The person trying to communicate something has to listen harder than the person they are trying to communicate to. - Alan Alda
When you listen, are you just waiting for them to stop so you can talk? Then how much are you really listening? As with two actors on stage, one does not say their lines, once the other's lines are completed. Rather, one speaks their lines in response to the content of what the other's actor's lines were.
I would actually rather say, "...the person they are trying to communicate WITH". I've said for a very long time that communication in discourse is a two way street. In considering talking with another from a foreign country where English is a second language to them, we would do well to understand that even to the person closest to us, there may be a very similar process going on.
We tend to communicate in generalizations that if examined leave much to be desired in the way of clarity and understanding. Some people, confidence types and politicians for example, abuse and make use of this known unknown.
The one imparting information in a communication has to communicate their intention (and information) as they wish it to be understood. Yet they also have to do so in such a way as to best impart that knowledge to the other (for them to assimilate it) in a way (in ways?) where that person is capable of understanding it. And understanding it as much as is possible. As long as they understand the majority of it, or enough of it, then the communication is typically considered successful. Not infrequently however, it is later found that was simply not the case.
Just as well, the one being communicated to needs to actively try to understand not just what is being imparted to them (simply listening), but they also need to try to understand what the person communicating them them is attempting to communicate. This can be done by viewing the information coming in on a variety of levels and encompassing various degrees of specificity and generalities. Some of this is done invisible without thinking. However not always and not with as good a degree of understanding as is frequently required.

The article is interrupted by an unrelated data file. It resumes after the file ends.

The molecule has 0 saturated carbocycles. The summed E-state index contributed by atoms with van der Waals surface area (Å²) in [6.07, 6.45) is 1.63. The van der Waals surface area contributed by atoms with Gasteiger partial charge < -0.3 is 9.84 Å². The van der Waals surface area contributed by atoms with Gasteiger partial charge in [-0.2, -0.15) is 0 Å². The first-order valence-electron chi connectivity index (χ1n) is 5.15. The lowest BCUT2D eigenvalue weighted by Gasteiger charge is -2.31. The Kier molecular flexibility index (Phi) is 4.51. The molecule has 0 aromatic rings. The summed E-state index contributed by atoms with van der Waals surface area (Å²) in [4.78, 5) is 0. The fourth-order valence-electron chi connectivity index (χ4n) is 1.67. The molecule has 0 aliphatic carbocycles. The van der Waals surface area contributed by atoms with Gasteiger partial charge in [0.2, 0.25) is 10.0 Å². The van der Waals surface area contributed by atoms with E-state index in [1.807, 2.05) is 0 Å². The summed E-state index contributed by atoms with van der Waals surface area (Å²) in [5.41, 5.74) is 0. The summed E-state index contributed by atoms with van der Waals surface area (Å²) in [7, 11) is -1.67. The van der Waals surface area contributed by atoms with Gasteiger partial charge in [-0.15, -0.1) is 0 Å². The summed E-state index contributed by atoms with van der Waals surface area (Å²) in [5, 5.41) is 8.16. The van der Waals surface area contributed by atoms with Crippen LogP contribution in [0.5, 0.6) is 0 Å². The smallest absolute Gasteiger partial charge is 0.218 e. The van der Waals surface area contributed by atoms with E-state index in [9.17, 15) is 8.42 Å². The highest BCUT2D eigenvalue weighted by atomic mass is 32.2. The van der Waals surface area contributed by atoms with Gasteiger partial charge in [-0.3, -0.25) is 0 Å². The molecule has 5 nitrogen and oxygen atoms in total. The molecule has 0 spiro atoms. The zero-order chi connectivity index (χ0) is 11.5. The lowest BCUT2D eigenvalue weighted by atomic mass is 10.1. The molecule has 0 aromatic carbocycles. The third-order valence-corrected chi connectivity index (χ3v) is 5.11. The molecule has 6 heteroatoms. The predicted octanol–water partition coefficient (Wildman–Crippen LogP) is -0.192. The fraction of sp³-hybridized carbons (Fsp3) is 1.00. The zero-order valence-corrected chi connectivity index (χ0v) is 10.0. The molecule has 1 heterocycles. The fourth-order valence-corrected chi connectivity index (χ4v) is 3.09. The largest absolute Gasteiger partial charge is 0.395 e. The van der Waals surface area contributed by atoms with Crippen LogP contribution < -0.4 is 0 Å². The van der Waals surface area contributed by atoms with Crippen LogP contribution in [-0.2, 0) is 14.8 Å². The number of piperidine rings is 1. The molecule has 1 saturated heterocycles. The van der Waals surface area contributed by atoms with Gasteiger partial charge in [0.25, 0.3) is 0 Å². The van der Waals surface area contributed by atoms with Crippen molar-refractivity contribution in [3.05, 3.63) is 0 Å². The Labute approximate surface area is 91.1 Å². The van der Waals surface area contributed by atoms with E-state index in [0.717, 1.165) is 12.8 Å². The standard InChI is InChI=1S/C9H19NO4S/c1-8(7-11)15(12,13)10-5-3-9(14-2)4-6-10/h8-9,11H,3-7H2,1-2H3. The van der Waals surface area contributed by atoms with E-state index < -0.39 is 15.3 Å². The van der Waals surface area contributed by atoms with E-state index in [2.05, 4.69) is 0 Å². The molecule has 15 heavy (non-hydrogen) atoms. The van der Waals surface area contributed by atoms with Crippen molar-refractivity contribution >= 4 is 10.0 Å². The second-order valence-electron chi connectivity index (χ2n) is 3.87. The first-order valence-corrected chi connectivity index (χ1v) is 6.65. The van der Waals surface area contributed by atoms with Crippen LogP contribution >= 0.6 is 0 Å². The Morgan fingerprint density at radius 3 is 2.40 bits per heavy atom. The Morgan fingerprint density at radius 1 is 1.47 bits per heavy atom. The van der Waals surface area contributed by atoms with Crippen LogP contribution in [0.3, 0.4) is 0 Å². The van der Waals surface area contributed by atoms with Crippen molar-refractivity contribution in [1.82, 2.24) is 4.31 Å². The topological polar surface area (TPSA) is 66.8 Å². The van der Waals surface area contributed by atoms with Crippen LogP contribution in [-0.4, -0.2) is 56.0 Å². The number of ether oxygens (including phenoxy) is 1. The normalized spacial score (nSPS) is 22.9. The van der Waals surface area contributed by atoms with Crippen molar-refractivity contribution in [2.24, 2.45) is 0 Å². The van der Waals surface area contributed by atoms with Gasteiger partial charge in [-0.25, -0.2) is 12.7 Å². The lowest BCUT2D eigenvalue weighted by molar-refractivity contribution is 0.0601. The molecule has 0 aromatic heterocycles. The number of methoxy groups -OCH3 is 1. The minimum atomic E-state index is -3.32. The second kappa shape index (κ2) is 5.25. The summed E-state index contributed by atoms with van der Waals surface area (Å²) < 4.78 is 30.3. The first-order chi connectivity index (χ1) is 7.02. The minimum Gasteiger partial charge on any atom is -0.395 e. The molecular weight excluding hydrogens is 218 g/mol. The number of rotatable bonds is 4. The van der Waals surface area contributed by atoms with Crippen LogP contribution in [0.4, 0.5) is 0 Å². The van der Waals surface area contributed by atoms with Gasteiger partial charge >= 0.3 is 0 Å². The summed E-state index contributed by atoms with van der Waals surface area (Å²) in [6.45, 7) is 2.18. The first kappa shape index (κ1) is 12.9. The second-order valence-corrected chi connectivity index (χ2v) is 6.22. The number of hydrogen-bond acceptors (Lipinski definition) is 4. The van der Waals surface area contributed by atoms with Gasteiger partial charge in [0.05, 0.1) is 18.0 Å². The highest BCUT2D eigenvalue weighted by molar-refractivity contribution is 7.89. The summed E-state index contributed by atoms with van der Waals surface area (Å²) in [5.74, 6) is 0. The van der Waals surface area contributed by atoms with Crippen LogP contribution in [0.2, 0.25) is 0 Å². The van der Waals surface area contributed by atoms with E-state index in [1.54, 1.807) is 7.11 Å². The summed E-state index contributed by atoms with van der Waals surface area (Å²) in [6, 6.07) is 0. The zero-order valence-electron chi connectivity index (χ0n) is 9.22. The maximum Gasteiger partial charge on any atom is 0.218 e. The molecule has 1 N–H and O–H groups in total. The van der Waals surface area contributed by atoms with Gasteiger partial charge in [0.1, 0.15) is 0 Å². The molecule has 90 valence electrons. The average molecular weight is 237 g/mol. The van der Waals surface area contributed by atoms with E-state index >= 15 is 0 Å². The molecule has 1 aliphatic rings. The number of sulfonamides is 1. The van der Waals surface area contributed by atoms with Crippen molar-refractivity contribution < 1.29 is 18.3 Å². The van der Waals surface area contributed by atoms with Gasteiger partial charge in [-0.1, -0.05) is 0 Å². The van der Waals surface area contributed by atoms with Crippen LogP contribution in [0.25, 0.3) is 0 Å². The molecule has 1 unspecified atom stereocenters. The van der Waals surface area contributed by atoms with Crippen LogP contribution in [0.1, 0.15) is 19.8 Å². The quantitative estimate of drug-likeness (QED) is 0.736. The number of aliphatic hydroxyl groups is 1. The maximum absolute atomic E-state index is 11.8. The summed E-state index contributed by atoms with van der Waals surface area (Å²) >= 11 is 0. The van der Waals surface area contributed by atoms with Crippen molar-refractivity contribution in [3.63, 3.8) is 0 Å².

The point being... in simply telling what you have to say to someone, in their simply listening what someone is saying to someone, in the one imparting what they understand in a baseline format where the information is wholly contained within the information, it disregards how another is able to decode and associate that information in such a way that they are not only getting the baselines information, but also the intent and scope of what the person is trying to share.
Sounds like an overly complicated way of expressing a very simple concept.
Yet, in observing people's communication and listening skills, and at times the result of that communication, it is in no way simple. Otherwise we wouldn't have so many misunderstandings where so much of the time even in discourse where it is "understood" that it was understood by both, it frequently is not in both reflection and examination.
So. Go communicate. :)